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              Greater risk of severe COVID-19 in Black, Asian and Minority Ethnic populations is not explained by cardiometabolic, socioeconomic or behavioural factors, or by 25(OH)-vitamin D status: study of 1326 cases from the UK Biobank

              Abstract Background We examined whether the greater severity of coronavirus disease 2019 (COVID-19) amongst men and Black, Asian and Minority Ethnic (BAME) individuals is explained by cardiometabolic, socio-economic or behavioural factors. Methods We studied 4510 UK Biobank participants tested for COVID-19 (positive, n = 1326). Multivariate logistic regression models including age, sex and ethnicity were used to test whether addition of (1) cardiometabolic factors [diabetes, hypertension, high cholesterol, prior myocardial infarction, smoking and body mass index (BMI)]; (2) 25(OH)-vitamin D; (3) poor diet; (4) Townsend deprivation score; (5) housing (home type, overcrowding) or (6) behavioural factors (sociability, risk taking) attenuated sex/ethnicity associations with COVID-19 status. Results There was over-representation of men and BAME ethnicities in the COVID-19 positive group. BAME individuals had, on average, poorer cardiometabolic profile, lower 25(OH)-vitamin D, greater material deprivation, and were more likely to live in larger households and in flats/apartments. Male sex, BAME ethnicity, higher BMI, higher Townsend deprivation score and household overcrowding were independently associated with significantly greater odds of COVID-19. The pattern of association was consistent for men and women; cardiometabolic, socio-demographic and behavioural factors did not attenuate sex/ethnicity associations. Conclusions In this study, sex and ethnicity differential pattern of COVID-19 was not adequately explained by variations in cardiometabolic factors, 25(OH)-vitamin D levels or socio-economic factors. Factors which underlie ethnic differences in COVID-19 may not be easily captured, and so investigation of alternative biological and genetic susceptibilities as well as more comprehensive assessment of the complex economic, social and behavioural differences should be prioritised.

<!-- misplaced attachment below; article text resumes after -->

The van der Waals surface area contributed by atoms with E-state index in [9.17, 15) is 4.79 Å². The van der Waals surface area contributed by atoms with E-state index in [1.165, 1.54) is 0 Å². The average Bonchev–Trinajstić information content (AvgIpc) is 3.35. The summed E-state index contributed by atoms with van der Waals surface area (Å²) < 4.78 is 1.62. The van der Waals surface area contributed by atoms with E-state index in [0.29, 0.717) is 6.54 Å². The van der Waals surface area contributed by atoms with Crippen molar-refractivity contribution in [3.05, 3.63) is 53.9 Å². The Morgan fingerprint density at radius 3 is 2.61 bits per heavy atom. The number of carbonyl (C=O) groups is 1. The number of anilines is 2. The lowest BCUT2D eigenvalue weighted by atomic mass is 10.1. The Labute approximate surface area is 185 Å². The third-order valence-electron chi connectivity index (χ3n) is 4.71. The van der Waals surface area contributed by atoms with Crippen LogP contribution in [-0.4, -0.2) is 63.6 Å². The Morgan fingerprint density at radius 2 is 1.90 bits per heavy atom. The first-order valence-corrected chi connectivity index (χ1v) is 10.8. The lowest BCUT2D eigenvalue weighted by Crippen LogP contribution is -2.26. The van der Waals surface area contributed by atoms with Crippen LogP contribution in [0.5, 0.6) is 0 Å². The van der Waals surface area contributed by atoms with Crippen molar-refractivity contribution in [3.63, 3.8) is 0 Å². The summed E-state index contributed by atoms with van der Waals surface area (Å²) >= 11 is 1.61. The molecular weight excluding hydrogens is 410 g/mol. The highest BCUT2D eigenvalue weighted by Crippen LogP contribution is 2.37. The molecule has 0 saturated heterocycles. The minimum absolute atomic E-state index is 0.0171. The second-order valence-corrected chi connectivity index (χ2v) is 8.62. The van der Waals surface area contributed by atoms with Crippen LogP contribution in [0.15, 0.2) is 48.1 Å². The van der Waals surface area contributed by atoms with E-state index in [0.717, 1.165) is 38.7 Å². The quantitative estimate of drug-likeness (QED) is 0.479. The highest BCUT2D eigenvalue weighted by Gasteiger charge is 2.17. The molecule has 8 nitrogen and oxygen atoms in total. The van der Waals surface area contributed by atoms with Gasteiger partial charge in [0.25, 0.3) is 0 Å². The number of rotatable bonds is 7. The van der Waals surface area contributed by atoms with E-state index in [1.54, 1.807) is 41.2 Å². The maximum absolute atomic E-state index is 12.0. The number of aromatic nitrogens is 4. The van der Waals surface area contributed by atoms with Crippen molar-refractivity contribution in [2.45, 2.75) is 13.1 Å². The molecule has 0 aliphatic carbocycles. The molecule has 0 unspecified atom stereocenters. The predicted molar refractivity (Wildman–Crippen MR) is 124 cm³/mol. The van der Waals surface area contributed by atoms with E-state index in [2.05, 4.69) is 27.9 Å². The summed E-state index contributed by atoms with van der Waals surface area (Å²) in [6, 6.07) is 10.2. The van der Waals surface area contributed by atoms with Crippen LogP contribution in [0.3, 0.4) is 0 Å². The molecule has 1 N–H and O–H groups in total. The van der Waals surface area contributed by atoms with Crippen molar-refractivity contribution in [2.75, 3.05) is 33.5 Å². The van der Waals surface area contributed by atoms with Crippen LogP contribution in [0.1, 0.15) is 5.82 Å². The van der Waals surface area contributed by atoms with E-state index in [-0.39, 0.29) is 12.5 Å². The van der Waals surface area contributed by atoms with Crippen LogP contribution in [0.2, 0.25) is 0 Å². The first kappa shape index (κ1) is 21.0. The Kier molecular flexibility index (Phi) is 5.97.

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                Book Chapter
                2022
                September 29 2022
                : 305-318
                10.1007/978-3-031-09432-3_19
                c91e0cc2-ab00-4620-b2e9-a76882edcb83